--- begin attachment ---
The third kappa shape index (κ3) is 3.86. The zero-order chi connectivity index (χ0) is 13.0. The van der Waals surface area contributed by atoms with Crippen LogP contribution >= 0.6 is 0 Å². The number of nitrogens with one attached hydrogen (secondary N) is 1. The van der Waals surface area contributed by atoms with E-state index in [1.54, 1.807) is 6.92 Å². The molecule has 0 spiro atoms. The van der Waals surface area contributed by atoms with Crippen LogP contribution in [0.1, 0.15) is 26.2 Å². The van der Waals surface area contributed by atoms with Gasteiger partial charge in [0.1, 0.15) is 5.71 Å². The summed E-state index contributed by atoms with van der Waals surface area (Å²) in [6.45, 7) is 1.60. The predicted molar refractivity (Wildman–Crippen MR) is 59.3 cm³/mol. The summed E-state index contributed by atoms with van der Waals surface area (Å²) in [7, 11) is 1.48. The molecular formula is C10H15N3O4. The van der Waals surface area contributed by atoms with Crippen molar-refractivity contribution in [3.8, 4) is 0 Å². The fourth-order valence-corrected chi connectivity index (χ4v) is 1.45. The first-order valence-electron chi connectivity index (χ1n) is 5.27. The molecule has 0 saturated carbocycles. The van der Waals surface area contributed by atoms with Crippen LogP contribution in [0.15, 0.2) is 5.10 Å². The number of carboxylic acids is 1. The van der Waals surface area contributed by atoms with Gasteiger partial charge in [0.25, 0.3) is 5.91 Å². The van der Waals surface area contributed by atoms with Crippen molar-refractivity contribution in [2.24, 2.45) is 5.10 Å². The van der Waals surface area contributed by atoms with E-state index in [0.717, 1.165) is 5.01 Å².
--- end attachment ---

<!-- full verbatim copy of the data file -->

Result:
The third kappa shape index (κ3) is 3.86. The zero-order chi connectivity index (χ0) is 13.0. The van der Waals surface area contributed by atoms with Crippen LogP contribution >= 0.6 is 0 Å². The number of nitrogens with one attached hydrogen (secondary N) is 1. The van der Waals surface area contributed by atoms with E-state index in [1.54, 1.807) is 6.92 Å². The molecule has 0 spiro atoms. The van der Waals surface area contributed by atoms with Crippen LogP contribution in [0.1, 0.15) is 26.2 Å². The van der Waals surface area contributed by atoms with Gasteiger partial charge in [0.1, 0.15) is 5.71 Å². The summed E-state index contributed by atoms with van der Waals surface area (Å²) in [6.45, 7) is 1.60. The predicted molar refractivity (Wildman–Crippen MR) is 59.3 cm³/mol. The summed E-state index contributed by atoms with van der Waals surface area (Å²) in [7, 11) is 1.48. The molecular formula is C10H15N3O4. The van der Waals surface area contributed by atoms with Crippen molar-refractivity contribution in [3.8, 4) is 0 Å². The fourth-order valence-corrected chi connectivity index (χ4v) is 1.45. The first-order valence-electron chi connectivity index (χ1n) is 5.27. The molecule has 0 saturated carbocycles. The van der Waals surface area contributed by atoms with Crippen LogP contribution in [0.15, 0.2) is 5.10 Å². The number of carboxylic acids is 1. The van der Waals surface area contributed by atoms with Gasteiger partial charge in [0.25, 0.3) is 5.91 Å². The van der Waals surface area contributed by atoms with Crippen molar-refractivity contribution in [2.24, 2.45) is 5.10 Å². The van der Waals surface area contributed by atoms with E-state index in [0.717, 1.165) is 5.01 Å².